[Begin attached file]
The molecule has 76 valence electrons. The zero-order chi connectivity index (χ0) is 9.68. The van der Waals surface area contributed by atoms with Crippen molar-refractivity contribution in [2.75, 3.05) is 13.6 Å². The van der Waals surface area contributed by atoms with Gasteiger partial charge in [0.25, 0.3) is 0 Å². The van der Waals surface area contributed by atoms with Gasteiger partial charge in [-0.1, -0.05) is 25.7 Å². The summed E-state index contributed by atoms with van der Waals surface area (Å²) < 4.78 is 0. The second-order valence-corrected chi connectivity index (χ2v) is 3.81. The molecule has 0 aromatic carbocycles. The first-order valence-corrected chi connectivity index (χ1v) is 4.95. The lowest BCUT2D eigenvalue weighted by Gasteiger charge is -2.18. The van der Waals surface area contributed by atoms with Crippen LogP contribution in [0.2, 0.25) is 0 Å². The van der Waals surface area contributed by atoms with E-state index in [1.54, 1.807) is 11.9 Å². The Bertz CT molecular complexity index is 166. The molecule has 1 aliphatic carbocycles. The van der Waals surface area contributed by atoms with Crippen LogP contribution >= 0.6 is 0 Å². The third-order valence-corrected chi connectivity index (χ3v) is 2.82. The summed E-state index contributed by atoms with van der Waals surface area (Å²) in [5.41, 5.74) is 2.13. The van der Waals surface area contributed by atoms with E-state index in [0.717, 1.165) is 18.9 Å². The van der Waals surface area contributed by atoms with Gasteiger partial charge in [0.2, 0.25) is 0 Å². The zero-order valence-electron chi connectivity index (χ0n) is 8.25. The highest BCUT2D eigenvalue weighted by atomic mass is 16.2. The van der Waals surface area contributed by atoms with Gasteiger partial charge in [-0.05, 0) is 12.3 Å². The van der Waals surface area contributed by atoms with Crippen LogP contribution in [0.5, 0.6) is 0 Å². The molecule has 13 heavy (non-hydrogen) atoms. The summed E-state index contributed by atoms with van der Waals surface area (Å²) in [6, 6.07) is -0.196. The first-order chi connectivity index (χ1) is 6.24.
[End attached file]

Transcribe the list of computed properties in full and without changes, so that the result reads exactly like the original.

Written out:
The molecule has 76 valence electrons. The zero-order chi connectivity index (χ0) is 9.68. The van der Waals surface area contributed by atoms with Crippen molar-refractivity contribution in [2.75, 3.05) is 13.6 Å². The van der Waals surface area contributed by atoms with Gasteiger partial charge in [0.25, 0.3) is 0 Å². The van der Waals surface area contributed by atoms with Gasteiger partial charge in [-0.1, -0.05) is 25.7 Å². The summed E-state index contributed by atoms with van der Waals surface area (Å²) < 4.78 is 0. The second-order valence-corrected chi connectivity index (χ2v) is 3.81. The molecule has 0 aromatic carbocycles. The first-order valence-corrected chi connectivity index (χ1v) is 4.95. The lowest BCUT2D eigenvalue weighted by Gasteiger charge is -2.18. The van der Waals surface area contributed by atoms with Crippen LogP contribution in [0.2, 0.25) is 0 Å². The van der Waals surface area contributed by atoms with E-state index in [1.54, 1.807) is 11.9 Å². The Bertz CT molecular complexity index is 166. The molecule has 1 aliphatic carbocycles. The van der Waals surface area contributed by atoms with Crippen LogP contribution >= 0.6 is 0 Å². The third-order valence-corrected chi connectivity index (χ3v) is 2.82. The summed E-state index contributed by atoms with van der Waals surface area (Å²) in [5.41, 5.74) is 2.13. The van der Waals surface area contributed by atoms with E-state index in [0.717, 1.165) is 18.9 Å². The van der Waals surface area contributed by atoms with Gasteiger partial charge in [0.2, 0.25) is 0 Å². The zero-order valence-electron chi connectivity index (χ0n) is 8.25. The highest BCUT2D eigenvalue weighted by atomic mass is 16.2. The van der Waals surface area contributed by atoms with Gasteiger partial charge in [-0.05, 0) is 12.3 Å². The van der Waals surface area contributed by atoms with Crippen LogP contribution in [0.5, 0.6) is 0 Å². The molecule has 13 heavy (non-hydrogen) atoms. The summed E-state index contributed by atoms with van der Waals surface area (Å²) in [6, 6.07) is -0.196. The first-order chi connectivity index (χ1) is 6.24.